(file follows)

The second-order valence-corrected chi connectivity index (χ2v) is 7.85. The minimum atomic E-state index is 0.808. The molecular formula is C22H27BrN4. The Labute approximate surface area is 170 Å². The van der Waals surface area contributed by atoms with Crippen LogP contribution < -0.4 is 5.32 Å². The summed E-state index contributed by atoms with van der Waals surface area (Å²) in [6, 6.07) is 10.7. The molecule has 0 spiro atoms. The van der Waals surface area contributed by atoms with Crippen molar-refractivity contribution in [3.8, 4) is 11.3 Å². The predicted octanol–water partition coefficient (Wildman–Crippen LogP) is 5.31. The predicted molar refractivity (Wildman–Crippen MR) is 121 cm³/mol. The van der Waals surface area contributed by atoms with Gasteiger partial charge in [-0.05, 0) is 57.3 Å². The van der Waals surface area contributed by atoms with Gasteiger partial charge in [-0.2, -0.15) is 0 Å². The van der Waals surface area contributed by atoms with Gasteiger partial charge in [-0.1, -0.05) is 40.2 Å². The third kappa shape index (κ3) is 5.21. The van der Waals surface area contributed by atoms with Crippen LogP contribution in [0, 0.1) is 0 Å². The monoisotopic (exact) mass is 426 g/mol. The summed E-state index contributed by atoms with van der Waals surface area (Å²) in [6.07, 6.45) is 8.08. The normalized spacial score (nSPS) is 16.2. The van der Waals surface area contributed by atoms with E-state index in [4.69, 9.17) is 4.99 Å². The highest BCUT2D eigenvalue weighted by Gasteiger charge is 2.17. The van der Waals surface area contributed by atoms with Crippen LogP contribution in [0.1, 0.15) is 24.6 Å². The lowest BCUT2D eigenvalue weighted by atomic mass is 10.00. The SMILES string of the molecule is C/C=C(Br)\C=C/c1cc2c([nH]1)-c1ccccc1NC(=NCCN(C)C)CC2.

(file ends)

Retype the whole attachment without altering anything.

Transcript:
The second-order valence-corrected chi connectivity index (χ2v) is 7.85. The minimum atomic E-state index is 0.808. The molecular formula is C22H27BrN4. The Labute approximate surface area is 170 Å². The van der Waals surface area contributed by atoms with Crippen LogP contribution < -0.4 is 5.32 Å². The summed E-state index contributed by atoms with van der Waals surface area (Å²) in [6, 6.07) is 10.7. The molecule has 0 spiro atoms. The van der Waals surface area contributed by atoms with Crippen molar-refractivity contribution in [3.8, 4) is 11.3 Å². The predicted octanol–water partition coefficient (Wildman–Crippen LogP) is 5.31. The predicted molar refractivity (Wildman–Crippen MR) is 121 cm³/mol. The van der Waals surface area contributed by atoms with Gasteiger partial charge in [-0.05, 0) is 57.3 Å². The van der Waals surface area contributed by atoms with Gasteiger partial charge in [-0.2, -0.15) is 0 Å². The van der Waals surface area contributed by atoms with Gasteiger partial charge in [-0.1, -0.05) is 40.2 Å². The third kappa shape index (κ3) is 5.21. The van der Waals surface area contributed by atoms with Crippen LogP contribution in [0, 0.1) is 0 Å². The monoisotopic (exact) mass is 426 g/mol. The summed E-state index contributed by atoms with van der Waals surface area (Å²) in [6.07, 6.45) is 8.08. The normalized spacial score (nSPS) is 16.2. The van der Waals surface area contributed by atoms with E-state index in [4.69, 9.17) is 4.99 Å². The highest BCUT2D eigenvalue weighted by Gasteiger charge is 2.17. The van der Waals surface area contributed by atoms with Crippen LogP contribution in [0.1, 0.15) is 24.6 Å². The lowest BCUT2D eigenvalue weighted by atomic mass is 10.00. The SMILES string of the molecule is C/C=C(Br)\C=C/c1cc2c([nH]1)-c1ccccc1NC(=NCCN(C)C)CC2.